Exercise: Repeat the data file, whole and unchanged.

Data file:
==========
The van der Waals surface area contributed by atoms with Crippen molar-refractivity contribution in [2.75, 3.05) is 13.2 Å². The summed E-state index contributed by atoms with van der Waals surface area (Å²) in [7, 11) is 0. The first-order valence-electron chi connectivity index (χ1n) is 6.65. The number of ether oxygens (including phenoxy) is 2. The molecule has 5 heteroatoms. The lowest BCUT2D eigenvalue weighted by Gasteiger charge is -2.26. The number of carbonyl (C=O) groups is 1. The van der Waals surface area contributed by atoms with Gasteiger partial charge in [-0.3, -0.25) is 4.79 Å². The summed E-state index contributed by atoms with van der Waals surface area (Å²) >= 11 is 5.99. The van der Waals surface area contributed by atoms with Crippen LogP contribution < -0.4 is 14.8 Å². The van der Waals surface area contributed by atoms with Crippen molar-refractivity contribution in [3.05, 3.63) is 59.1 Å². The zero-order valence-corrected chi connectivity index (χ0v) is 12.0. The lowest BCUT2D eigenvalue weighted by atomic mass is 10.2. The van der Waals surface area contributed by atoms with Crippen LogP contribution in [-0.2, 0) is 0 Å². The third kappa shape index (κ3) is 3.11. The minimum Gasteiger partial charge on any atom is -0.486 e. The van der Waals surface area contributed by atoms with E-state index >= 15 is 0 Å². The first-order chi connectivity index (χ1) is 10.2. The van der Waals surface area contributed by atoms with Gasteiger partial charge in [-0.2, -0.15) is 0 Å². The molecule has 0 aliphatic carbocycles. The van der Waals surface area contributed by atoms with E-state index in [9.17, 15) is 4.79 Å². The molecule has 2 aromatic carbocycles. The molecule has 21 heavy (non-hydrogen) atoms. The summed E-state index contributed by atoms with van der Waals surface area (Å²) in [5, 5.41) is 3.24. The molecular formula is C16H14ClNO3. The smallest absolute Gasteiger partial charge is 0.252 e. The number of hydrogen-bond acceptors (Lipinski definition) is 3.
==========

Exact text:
The van der Waals surface area contributed by atoms with Crippen molar-refractivity contribution in [2.75, 3.05) is 13.2 Å². The summed E-state index contributed by atoms with van der Waals surface area (Å²) in [7, 11) is 0. The first-order valence-electron chi connectivity index (χ1n) is 6.65. The number of ether oxygens (including phenoxy) is 2. The molecule has 5 heteroatoms. The lowest BCUT2D eigenvalue weighted by Gasteiger charge is -2.26. The number of carbonyl (C=O) groups is 1. The van der Waals surface area contributed by atoms with Gasteiger partial charge in [-0.3, -0.25) is 4.79 Å². The summed E-state index contributed by atoms with van der Waals surface area (Å²) >= 11 is 5.99. The van der Waals surface area contributed by atoms with Crippen LogP contribution < -0.4 is 14.8 Å². The van der Waals surface area contributed by atoms with Crippen molar-refractivity contribution in [3.05, 3.63) is 59.1 Å². The zero-order valence-corrected chi connectivity index (χ0v) is 12.0. The lowest BCUT2D eigenvalue weighted by atomic mass is 10.2. The van der Waals surface area contributed by atoms with Crippen LogP contribution in [-0.2, 0) is 0 Å². The third kappa shape index (κ3) is 3.11. The minimum Gasteiger partial charge on any atom is -0.486 e. The van der Waals surface area contributed by atoms with E-state index >= 15 is 0 Å². The first-order chi connectivity index (χ1) is 10.2. The van der Waals surface area contributed by atoms with Gasteiger partial charge in [-0.2, -0.15) is 0 Å². The molecule has 0 aliphatic carbocycles. The van der Waals surface area contributed by atoms with E-state index in [9.17, 15) is 4.79 Å². The molecule has 2 aromatic carbocycles. The molecule has 21 heavy (non-hydrogen) atoms. The summed E-state index contributed by atoms with van der Waals surface area (Å²) in [5, 5.41) is 3.24. The molecular formula is C16H14ClNO3. The smallest absolute Gasteiger partial charge is 0.252 e. The number of hydrogen-bond acceptors (Lipinski definition) is 3.